World

Christians issue rule book for spreading faith

GENEVA: A coalition of major Christian churches including the Vatican launched a rule book Tuesday for spreading their faith that aims to reduce hostility from Islam and other religions to efforts to convert their followers.

The five-page code of conduct, which has been under negotiation since 2005, was unveiled at a Geneva news conference by the World Council of Churches, a senior Roman Catholic prelate and the World Evangelical Alliance.

It urges Christians wanting “to share the good news of God’s kingdom” – through missionary work or simply by publicly testifying to their faith – “to build relations of respect and trust with all religions” and adapt their approaches to local conditions.

It reaffirms their right to proselytize, or promote their beliefs and seek converts. But it also urges them to abandon “inappropriate methods of exercising mission by resorting to deception and coercive means,” saying that such behaviors “betray the gospel and may cause suffering to others.”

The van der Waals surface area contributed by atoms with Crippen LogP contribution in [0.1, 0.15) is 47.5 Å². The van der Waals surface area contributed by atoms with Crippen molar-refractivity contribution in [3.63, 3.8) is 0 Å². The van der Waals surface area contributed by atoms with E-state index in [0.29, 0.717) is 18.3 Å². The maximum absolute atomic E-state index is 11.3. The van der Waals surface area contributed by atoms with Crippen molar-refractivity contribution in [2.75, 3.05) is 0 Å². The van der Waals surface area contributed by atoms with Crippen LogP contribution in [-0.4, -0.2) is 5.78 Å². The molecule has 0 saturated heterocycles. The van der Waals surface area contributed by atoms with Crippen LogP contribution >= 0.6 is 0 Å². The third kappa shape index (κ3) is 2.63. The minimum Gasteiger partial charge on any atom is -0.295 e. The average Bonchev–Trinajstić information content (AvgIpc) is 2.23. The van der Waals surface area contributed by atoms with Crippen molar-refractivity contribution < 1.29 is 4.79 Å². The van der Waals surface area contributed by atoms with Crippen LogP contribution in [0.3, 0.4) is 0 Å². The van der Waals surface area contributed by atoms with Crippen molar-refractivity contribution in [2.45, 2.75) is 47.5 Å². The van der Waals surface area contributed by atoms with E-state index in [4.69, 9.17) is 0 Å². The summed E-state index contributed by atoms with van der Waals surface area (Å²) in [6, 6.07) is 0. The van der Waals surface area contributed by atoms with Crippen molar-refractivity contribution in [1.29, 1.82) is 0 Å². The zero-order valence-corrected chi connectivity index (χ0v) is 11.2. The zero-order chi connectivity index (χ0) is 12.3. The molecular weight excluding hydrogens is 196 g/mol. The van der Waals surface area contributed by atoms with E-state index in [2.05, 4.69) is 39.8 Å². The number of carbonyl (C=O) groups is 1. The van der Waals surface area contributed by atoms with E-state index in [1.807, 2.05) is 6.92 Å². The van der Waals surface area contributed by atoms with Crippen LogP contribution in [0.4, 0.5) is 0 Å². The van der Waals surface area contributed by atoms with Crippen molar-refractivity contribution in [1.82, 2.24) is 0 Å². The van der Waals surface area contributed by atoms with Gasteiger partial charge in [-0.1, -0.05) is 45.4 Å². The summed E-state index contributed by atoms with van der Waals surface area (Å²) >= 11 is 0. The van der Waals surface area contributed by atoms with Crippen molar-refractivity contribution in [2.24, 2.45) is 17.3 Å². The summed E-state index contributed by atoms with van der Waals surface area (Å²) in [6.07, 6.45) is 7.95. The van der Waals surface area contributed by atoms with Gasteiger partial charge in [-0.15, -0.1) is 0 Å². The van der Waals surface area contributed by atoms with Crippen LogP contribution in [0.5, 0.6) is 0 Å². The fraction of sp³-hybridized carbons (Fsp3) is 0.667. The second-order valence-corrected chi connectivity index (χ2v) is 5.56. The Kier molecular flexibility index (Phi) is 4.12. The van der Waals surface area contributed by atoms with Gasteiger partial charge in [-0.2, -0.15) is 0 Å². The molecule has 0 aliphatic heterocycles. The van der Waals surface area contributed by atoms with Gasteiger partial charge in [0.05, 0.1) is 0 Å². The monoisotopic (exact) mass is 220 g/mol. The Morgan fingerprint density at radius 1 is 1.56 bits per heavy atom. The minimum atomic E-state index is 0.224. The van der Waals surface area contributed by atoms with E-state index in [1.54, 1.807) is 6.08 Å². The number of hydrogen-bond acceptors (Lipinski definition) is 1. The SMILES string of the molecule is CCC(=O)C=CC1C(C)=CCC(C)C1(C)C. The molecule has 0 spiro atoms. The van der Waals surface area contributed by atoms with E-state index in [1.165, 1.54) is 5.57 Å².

The code, entitled “Christian Witness in a Multi-Religious World: Recommendations for Conduct,” comes amid growing tension between small local Christian communities and majorities from other religions in many, especially Muslim, countries.

This is often sparked by the activity of missionaries, both overt and covert, who seek to convert non-Christians, and are often denounced by local religious leaders – Muslim, Hindu or Buddhist – as enemies of what they see as the true faith.

In some Islamic countries, a Muslim who converts to another faith can face the death penalty, and Christians who proclaim their religion are often accused of blasphemy, which can also be a capital offense.

In recent years, the number of attacks on Christian churches seen as the focus for conversion activity – in Pakistan, Egypt, India, Indonesia and other countries – has risen and many Christian believers have died as a result.

 
A version of this article appeared in the print edition of The Daily Star on June 29, 2011, on page 11.

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